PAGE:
15. Aussie John says:


    I thoroughly agree with you. I must be denser than you because I refuse to “learn” what you have “learned” (with tongue firmly in your cheek).

    There are times when I don’t want to own the word “Christian” when it associates myself and many other brethren with fellows such as you have reported.

    I must say I am not surprised because his philosophy of the end justifying the means is common in this country. It seems he, he has taken on board the thinking of one of our infamous politicians who said that it was correct procedure for a politician to deceive to achieve his desired aim.

    Much of the established church in general has taken upon itself a religious political attitude where leaders manipulate and lobby to fulfill their own agendas.This fellow is evidence of that.

    Next time he speaks or writes I suppose he will announce whether what comes from him is truthful or otherwise. Even then, his answer may not be truth because his vivid imagination requires him to prove a point which is obscure to everyone else!

    By the way: Believe me! I mean what I say!

  16. Danielle B. says:

    This was well said. I appreciate the effort you made to be vaguely specific to make your point. :)

  17. marty says:

    I once heard a great definition for “a lie”; a lie is when someone knows something to be true and yet represents it differently in order to deceive.” How is manipulation any different?

    Seems to me this guy knew something to be true, a fact, and yet said something else with the intent to deceive – he lied…

    In Christ,

  18. So here is a man calling his readers “fools” and claiming that he did so using God’s wisdom…

    Um. No. I don’t think so. Definately not.

    Rather mind blowing in it’s arrogance, actually. And we wonder why the Church in America is in the state it’s in…

    The more this sinks in, the more astonished I become. I suddenly feel the need for ashes and itchy clothing…

  19. selahV says:

    why does this not surprise me? I’d say this is a greater lesson in trust. how one person can take others from trusting to proving what isn’t trustworthy and calling it Godly manipulation is beyond me.

    The difference between this person’s manipulative post and Jesus’ parables is Jesus had an honorable point to his parables.

    Obviously, this person spent very little time reading Proverbs. Sincerely yours, selahV

  20. George says:

    Jesus said to them, “My time has not yet come, but your time is always here. … Go to the festival yourselves. I am not going to this festival, for my time has not yet fully come.” After saying this, he remained in Galilee. But after his brothers had gone to the festival, then he also went, not publicly but as it were in secret. John 7 NRSV

    But I don’t see this as a defense for what the blogger did to his readers.

  21. Iris says:

    It is my understanding that manipulation is what the enemy uses to control people. It was never used by the Lord, for it is composed of lies and free will evaporates under its oppression. This man doesn’t know much of the Spirit, and that is sad.

  22. Eric Holcombe says:


    Assuming, this post isn’t a planned manipulation, ;)

    I have to say that the “planned manipulations” by this certain denomination (endorsing Clinton/Gore, curriculum strangleholds, cowardice to consider resolutions offered by men whose name is the opposite of “tall”, actions taken regarding sponsored higher education institutions, etc.) have at times spoken loudly enough for themselves that a foolish blog post by leadership is almost redundant. As for me and my house, we just couldn’t continue to feed the monster with a clear conscience.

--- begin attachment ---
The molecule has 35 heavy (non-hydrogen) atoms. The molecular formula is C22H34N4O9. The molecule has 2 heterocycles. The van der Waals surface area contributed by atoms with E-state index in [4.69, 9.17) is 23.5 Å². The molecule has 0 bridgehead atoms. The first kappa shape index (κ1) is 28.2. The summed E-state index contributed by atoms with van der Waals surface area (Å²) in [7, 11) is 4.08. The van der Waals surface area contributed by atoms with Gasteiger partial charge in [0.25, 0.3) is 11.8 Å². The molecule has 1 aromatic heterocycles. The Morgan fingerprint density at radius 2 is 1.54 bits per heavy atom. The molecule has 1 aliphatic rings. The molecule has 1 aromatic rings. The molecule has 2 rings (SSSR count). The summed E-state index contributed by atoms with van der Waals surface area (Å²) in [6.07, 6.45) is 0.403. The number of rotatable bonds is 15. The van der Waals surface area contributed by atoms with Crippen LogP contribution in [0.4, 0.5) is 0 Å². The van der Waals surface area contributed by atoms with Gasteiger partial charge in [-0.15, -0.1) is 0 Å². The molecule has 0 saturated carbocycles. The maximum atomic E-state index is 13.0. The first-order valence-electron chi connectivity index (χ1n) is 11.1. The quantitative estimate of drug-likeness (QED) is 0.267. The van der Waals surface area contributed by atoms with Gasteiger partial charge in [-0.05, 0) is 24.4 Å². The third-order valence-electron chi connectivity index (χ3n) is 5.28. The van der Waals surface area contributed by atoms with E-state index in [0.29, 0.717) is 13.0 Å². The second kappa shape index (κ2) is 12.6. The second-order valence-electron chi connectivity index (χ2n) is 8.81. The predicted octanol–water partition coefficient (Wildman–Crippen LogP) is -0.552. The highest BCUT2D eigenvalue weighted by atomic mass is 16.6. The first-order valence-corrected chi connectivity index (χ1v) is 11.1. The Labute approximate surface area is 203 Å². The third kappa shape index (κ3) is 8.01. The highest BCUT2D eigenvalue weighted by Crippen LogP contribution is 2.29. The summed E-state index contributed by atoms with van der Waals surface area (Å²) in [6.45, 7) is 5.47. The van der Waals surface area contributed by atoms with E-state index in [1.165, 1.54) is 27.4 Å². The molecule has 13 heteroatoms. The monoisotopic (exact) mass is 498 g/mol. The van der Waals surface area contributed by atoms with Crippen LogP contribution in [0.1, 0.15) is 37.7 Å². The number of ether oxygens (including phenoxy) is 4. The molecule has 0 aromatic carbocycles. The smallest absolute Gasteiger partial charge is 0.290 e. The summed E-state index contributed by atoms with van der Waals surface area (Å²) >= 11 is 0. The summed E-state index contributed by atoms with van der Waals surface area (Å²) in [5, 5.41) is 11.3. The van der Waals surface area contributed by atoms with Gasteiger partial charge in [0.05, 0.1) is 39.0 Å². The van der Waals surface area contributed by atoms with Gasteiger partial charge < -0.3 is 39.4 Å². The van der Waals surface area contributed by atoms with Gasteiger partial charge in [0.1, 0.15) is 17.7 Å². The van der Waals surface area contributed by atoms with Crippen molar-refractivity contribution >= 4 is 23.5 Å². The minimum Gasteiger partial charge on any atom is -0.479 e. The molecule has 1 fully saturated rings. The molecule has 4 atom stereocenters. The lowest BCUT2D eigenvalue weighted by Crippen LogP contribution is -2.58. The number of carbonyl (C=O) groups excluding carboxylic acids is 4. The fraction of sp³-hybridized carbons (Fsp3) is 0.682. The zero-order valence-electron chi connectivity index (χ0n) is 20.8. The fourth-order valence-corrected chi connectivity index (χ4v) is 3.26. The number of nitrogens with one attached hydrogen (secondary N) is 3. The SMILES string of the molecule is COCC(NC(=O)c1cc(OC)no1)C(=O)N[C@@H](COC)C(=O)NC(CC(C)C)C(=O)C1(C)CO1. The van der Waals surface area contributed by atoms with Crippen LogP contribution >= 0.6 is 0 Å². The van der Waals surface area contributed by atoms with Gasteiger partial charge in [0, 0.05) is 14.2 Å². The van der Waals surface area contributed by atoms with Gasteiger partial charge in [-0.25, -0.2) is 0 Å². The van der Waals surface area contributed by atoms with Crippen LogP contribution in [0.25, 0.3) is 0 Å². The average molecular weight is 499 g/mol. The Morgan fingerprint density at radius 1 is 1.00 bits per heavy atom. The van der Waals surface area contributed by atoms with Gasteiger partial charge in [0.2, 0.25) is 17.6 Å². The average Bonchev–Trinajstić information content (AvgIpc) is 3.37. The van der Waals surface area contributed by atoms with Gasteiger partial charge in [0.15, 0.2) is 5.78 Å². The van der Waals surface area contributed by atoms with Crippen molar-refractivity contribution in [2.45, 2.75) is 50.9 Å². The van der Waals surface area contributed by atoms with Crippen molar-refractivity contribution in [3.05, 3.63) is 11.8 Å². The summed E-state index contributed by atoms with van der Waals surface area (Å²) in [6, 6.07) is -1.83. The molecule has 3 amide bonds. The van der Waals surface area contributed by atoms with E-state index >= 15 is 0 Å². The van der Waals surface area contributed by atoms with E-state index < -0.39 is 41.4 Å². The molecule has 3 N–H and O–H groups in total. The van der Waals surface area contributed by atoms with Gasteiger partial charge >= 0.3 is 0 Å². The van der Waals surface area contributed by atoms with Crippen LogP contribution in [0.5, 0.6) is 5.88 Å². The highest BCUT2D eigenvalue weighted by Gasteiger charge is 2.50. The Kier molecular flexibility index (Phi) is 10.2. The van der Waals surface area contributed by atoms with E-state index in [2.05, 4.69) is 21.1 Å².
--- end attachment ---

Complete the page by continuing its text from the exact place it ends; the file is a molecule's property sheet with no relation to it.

The issue “vaguely” referenced in your post occured after our decision to leave. I just had to shake my head on that one. It seemed to me to be one of the issues where they were clearly on the wrong side of scripture – as opposed to other “controversial” issues like boycotting amusement parks. It truly saddens me to see the continued “planned manipulations” of the believers.

  23. All, I apologize for not keeping up with the comments here. The last couple of weeks have been very busy for me, and while I’ve found the time to enter a few conversations online, I have neglected my own commenters. Please forgive me!!

    These comments are all very good. I’m intrigued by George’s mention of John 7. I have to mull that over a bit, to be honest! :) Thanks for the thought-prod, George.

    To the rest of you, thank you so much for your thoughts here. And it looks like I managed to keep the Googlers away with my vagueness! ;) Whew!

  24. It’s ironic, that to prove that bloggers manipulate people, he did the same.

    And I agree, it’s complete and utter bunk – just because he’s a leader doesn’t mean he has the right to pull this stunt. Like it or not, people have lost trust in him.

    If journalists were to pull a stunt like that, they’d be fired.

    But I guess different standards are applied here.

  25. MC, nice to see you here. :) I asked this blogger privately if he would commit adultery in order to show people how easily adultery can be committed. He thought I was exaggerating the point. Ironically someone just asked him on his blog if he would do the same thing regarding murder. He doesn’t see the point being made. It’s sad, really.

    And yes, you are right about journalists. Of course, you would know since you are one, right?

    Thanks for stopping by. Feel free to add to the conversation anytime.